Cook linguine in a large pot of salted boiling water until it's about a minute shy of al dente, about 8 minutes (pasta will finish cooking in the clam sauce and should have a little firmness to it).
While the pasta is cooking, heat 1/4 cup of olive oil in a deep skillet, sauté pan, or braiser (12-14 inches wide). Add garlic and red pepper flakes and cook, stirring, until garlic is lightly-browned and fragrant, about 1-2 minutes.
Add white wine, lemon juice, and clams, cover pan, and steam over medium-high heat until clamshells have opened, about 5-8 minutes. Gently shake the pan occasionally. I like to start checking the clams at the early end of the range, transferring them from the pan one at a time to a holding bowl as they cook. For tender clams, it's important not to overcook. Tent the bowl of cooked clams with foil. (A few clams might need a little extra time. Discard any clams that don't open after 10-13 minutes.)
Reserve 1/2 to 1 cup of pasta water before draining the linguine. When all of the clams are cooked and removed from the pan, whisk 3 tablespoons of butter into the simmering steaming liquid.
Add the drained linguine to the pan, tossing to coat. Cook for about 2 minutes, until linguine is al dente. The sauce should be brothy, but will lightly cling to the noodles. If the linguine looks dry at any point, stir in some of the reserved pasta water, as needed.
Stir the chopped parsley into the pasta. Season to taste with salt*, additional red pepper flakes, and lemon juice**, if needed.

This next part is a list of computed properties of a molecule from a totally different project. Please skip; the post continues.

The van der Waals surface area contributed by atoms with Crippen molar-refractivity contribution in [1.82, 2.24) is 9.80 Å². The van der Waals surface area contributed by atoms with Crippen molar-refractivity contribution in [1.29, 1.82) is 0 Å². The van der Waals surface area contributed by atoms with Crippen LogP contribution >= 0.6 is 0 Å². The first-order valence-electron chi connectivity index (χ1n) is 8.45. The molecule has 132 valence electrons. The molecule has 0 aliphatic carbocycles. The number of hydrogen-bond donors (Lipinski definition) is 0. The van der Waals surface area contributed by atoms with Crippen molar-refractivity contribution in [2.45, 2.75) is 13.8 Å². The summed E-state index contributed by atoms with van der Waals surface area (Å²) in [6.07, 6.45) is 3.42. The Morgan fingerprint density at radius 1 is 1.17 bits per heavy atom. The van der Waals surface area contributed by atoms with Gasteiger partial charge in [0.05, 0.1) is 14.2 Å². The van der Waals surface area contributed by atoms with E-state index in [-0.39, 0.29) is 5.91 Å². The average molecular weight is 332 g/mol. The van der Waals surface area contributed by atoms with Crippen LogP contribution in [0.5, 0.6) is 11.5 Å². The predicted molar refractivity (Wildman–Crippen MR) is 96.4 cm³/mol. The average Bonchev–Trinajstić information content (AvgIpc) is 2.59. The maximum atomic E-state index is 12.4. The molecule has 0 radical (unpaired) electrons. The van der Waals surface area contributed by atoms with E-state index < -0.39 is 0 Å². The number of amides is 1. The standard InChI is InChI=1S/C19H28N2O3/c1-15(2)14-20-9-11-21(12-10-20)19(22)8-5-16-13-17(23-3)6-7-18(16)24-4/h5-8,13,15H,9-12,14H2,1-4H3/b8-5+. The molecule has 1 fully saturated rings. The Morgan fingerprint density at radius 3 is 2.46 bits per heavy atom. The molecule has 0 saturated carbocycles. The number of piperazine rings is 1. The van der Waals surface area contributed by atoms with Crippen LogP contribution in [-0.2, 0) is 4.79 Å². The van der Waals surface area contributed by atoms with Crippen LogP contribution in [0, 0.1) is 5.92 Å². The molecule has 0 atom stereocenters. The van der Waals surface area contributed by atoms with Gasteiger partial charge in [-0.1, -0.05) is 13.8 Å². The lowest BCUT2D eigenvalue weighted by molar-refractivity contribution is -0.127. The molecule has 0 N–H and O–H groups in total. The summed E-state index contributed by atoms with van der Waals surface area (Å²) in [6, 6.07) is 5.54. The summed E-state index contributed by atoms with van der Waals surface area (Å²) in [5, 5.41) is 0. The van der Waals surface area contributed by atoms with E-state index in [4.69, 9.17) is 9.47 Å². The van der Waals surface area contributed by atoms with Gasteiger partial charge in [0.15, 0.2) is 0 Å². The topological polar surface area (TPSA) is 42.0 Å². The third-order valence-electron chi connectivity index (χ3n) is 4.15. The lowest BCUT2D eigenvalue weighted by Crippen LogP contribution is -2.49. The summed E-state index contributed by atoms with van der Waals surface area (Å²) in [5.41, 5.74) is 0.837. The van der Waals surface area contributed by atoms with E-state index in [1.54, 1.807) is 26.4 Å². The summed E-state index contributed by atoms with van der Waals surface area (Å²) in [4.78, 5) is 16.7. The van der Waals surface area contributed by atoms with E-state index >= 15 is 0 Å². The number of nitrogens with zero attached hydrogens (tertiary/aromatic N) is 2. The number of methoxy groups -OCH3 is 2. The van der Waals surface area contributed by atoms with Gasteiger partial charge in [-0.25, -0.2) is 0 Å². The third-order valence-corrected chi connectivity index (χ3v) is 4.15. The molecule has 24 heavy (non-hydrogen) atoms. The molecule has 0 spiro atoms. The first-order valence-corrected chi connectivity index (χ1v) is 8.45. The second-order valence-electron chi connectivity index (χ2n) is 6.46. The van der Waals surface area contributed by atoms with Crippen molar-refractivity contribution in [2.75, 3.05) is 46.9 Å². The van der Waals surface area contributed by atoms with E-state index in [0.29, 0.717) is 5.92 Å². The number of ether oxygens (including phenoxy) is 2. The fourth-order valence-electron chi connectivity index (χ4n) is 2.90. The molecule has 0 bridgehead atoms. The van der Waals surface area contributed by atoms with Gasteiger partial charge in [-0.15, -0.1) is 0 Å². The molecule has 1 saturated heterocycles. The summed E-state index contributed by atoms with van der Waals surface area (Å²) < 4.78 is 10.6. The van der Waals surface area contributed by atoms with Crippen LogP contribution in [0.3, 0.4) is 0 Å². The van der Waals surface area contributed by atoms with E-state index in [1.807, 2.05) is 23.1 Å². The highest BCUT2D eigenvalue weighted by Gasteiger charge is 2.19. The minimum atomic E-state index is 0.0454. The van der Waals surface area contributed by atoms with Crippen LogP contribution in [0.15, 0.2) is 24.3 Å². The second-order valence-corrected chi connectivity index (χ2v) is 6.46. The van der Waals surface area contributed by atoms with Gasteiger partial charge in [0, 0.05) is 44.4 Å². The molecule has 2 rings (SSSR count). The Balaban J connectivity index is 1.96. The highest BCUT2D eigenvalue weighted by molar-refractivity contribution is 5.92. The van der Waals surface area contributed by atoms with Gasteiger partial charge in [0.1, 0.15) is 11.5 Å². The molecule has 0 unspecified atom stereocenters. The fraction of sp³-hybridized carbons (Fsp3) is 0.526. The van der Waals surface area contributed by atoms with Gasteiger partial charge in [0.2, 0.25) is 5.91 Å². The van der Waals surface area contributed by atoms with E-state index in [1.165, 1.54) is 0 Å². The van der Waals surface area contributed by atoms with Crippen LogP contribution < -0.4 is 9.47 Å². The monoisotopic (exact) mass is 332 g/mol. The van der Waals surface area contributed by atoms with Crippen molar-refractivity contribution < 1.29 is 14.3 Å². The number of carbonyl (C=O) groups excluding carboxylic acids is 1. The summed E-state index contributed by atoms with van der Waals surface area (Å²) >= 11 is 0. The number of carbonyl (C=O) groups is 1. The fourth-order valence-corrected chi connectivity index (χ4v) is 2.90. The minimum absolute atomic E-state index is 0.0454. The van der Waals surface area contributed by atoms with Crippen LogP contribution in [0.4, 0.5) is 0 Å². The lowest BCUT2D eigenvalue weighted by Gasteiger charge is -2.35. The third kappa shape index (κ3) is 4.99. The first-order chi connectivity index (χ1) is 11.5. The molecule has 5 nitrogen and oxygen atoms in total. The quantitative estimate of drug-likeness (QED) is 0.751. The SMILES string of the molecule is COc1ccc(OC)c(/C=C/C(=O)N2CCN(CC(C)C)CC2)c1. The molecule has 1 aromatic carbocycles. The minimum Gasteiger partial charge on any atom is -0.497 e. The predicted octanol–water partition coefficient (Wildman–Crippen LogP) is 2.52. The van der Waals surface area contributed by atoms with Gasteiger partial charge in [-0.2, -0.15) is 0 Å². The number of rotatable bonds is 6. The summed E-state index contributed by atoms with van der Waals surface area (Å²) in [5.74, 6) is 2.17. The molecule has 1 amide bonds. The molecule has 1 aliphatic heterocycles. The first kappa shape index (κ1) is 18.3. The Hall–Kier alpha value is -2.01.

At this point, you can either remove the clams from their shells and stir the meat into the pasta, or serve the pasta tossed or topped with the whole clams for guests to de-shell in their bowls. We like to remove the meat from about half of the clams and leave half whole.
Garnish the dish with a drizzle of fruity olive oil, fresh lemon wedges, and the remaining parsely. Serve immediately with crusty bread for dipping.
Manila clams can be substituted for littlenecks, but they will take less time to steam open, 3-4 minutes total.*The amount of kosher you'll need depends entirely on your clams. There have been times I've added upwards of a full teaspoonful of salt to the pasta before serving, and times when I've only needed a pinch.**We love the bright flavor that 1/4 cup of lemon juice adds to the sauce. If you prefer less lemon, start with 2 tablespoons when steaming the clams, adding additional to the pasta in step 7, to taste.